Author Topic: Portola Valley RR  (Read 12798 times)

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Noah Lane

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Portola Valley RR
« on: September 26, 2013, 04:10:23 PM »
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The Portola Valley Railroad is freelanced, but loosely based on various elements of Sonoma County in Northern California.  I got back into model railroading at the beginning of this year, and almost immediately started the layout.  I modeled as a kid, and just now got back into it at age 31. But I never stopped loving trains.  I wanted this layout to touch on all the basics of model railroading, and be a fun and effective learning experience. So far, I think I've been pretty successful with those objectives. Just keep in mind: I'm a total noob.

The basics
Track: Kato Unitrack
Dimensions: 40" x 80"
Turnouts: #4 (for lack of space)
Turnout control: control panel using BCD toggles
Min Mainline Radius: 12 3/8"
Grades: 0%
Control: eventual DCC (currently DC for testing)

I'll provide a quick photo/caption summary of the layout over the past six months that I've been working on it.  And I must reiterate, I am a full green horn, so any suggestions and constructive criticism are welcome. 

Here was the original plan (designed with the help of DKS).  The plan changed has since changed a bit as you will see in the pictures.


I own a small townhome that I bought here in Sacramento. This little 42 X 93” area is my room for a layout.  Pictured is the benchwork material  after ripping the ply.


The benchwork design is based on…. a napkin drawing I came up with during lunch. I think.





« Last Edit: September 26, 2013, 10:04:52 PM by Noah Lane »

Noah Lane

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Re: Portola Valley RR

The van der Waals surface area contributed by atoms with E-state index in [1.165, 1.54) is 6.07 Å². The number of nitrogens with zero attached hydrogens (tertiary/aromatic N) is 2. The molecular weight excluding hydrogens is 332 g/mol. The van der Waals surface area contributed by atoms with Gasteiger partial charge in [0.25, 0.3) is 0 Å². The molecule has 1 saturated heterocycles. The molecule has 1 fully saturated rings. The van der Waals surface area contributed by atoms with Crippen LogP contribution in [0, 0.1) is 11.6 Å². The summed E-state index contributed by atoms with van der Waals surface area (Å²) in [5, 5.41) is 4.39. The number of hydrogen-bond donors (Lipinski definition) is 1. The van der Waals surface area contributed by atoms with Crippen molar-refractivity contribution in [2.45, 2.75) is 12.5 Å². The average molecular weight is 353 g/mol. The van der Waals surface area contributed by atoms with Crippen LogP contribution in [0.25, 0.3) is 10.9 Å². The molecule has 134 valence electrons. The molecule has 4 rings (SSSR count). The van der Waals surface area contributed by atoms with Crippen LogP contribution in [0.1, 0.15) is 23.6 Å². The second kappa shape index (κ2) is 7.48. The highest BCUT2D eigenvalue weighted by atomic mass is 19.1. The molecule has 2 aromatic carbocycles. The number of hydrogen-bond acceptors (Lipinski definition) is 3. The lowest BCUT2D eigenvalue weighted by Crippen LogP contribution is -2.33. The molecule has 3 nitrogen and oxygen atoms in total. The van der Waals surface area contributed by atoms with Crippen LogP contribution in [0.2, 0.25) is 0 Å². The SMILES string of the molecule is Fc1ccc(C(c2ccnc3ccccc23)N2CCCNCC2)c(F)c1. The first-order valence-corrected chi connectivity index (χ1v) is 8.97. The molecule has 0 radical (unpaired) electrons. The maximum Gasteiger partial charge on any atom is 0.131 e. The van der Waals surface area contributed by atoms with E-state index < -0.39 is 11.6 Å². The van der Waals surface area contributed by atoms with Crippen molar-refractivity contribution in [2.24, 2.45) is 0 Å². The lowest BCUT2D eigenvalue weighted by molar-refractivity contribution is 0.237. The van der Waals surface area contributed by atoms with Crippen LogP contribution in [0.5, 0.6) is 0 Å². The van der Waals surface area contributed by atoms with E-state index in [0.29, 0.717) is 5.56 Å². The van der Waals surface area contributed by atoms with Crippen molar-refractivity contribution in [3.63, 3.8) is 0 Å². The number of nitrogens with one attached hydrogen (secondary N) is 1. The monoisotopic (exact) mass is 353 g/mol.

« Reply #1 on: September 26, 2013, 04:11:33 PM »
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The water feature is supposed to be a river that feeds into the bay. Something like Petaluma, CA.



I ran feeders to every piece of track that was greater than 64mm. What a treat!  14awg solid bus, and 22 awg solid feeders.




The upper portion of the layout started to take shape too.


I procured some structures for the future Wharf scene:


Noah Lane

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Re: Portola Valley RR
« Reply #2 on: September 26, 2013, 04:12:31 PM »
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DKS kindly assisted me again with the graphic for my control panel.  I had a local graphics place print the decal which I applied to 1/8” ABS.


For the controls I used Ray Stilwell’s BCD circuit. Pictured is the mess of wires that I crammed behind the 8 x 10” panel.


Not really knowing how I’d [cleanly] attach the panel to the fascia, I built a small frame and figured something would work out.


Oh, and I had to try my hand at fascia as well.


I used some of the wood for the panel frame to make mounts on the fascia.


The finished panel


Noah Lane

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Re: Portola Valley RR
« Reply #3 on: September 26, 2013, 04:13:46 PM »
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Finished front fascia w/ panel


Over the past couple weeks, I have been working on the rear fascia


I painted it just a few nights ago



Close up of my tunnel access holes


This is roughly how the top of the layout sits now. My next projects will focus on scenery and structures.


Philip H

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Re: Portola Valley RR
« Reply #4 on: September 26, 2013, 04:32:14 PM »
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Very nice.  The fascia sets it off well, and the control panel is compact and really functional.  Once you pick a DCC system, it look easy enough to get an opening for the interface panel.  Given your  geography, wil you do big time western roads, or something smaller ala the Sacramento Northern?
Philip H.
Chief Everything Officer
Baton Rouge Southern RR - Mount Rainier Division.

"Yes there are somethings that are "off;" but hey, so what." ~ Wyatt

"I'm trying to have less cranial rectal inversion with this." - Ed K.

"There's more to MRR life than the Wheezy & Nowheresville." C855B

Noah Lane

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Re: Portola Valley RR
« Reply #5 on: September 26, 2013, 04:39:14 PM »